Canon EF 17-40mm f/4L USM (wide angle zoom)

The Canon EF 17-40mm f/4L USM is great indoors.

Garter toss


...and for portraits.

Musician Rob


Dynamic duo

The Bassetts

...and outdoors

Luke & Mark


It's that time of year

...and it's perfect for landscapes


Sunrise at the Riddle Run

Canon EF 70-200mm f/4L USM (telephoto zoom)

Marla & Brian

Happy holidays from the Ragfields


The Canon EF 70-200mm f/4L USM lens is great for sports.

50 Free

Sandra finishes the 23K with a smile

...and wildlife.

Bird on stick


Canon EF-S 60mm f/2.8 USM Macro

The Canon EF-S 60mm f/2.8 USM Macro lens allows close-ups.


Japanese beetle

...and landscapes.


an agile tree-dwelling rodent

...and portraits.

Ravage meets Fig

I love almost everything about this camera. I can only really think of a few complaints. First, I always leave the camera in Auto White Balance mode. When I shoot indoors (usually without a flash) the white balance almost always needs adjusted. This is simple enough to do (though I can't always get it just right), but it's a little annoying sometimes.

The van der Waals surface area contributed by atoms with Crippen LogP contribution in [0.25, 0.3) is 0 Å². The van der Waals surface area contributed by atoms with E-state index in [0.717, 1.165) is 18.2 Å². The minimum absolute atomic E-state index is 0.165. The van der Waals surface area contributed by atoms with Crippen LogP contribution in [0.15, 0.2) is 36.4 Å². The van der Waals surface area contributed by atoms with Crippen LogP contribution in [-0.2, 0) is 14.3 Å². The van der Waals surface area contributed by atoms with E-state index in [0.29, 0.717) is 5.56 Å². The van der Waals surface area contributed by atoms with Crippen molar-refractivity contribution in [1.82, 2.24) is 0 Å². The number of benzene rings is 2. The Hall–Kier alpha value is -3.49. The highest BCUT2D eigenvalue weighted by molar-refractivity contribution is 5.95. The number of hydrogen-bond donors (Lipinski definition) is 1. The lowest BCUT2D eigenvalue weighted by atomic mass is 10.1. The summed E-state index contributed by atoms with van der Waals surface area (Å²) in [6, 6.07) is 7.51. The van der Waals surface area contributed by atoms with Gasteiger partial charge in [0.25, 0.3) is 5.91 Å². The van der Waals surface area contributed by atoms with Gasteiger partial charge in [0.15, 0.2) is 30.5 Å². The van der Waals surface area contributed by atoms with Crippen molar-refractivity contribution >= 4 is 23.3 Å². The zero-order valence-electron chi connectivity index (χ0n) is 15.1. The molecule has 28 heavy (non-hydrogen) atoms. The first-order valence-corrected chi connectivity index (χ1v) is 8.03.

Second (and this one's kind of big), is the camera is very noisy at higher ISO speeds. This model was supposedly much better than previous generation DSLRs, but it's not good. In most cases 800 and above are unusable, so I rarely shoot higher than 400. That by itself isn't atrocious. The bad part is that the automatic ISO mode will set the ISO up to 1600 (which is nearly always unusable), and it almost always errs on the side of setting the value too high. This means I can't use the automatic ISO mode and instead I have to set it manually. I usually use 100-200 outdoors and 400 indoors. I switch between indoors and outdoors multiple times per week so I always have to remember to change the ISO settings, but I often forget. I have two cheaper cameras that solve this problem with a simple setting allowing you to choose the maximum ISO value for the automatic mode. I would love to have a similar setting on the 50D. It's frustrating, but given that this is my biggest complaint about an extremely sophisticated piece of technology, it's not that bad in the scheme of things.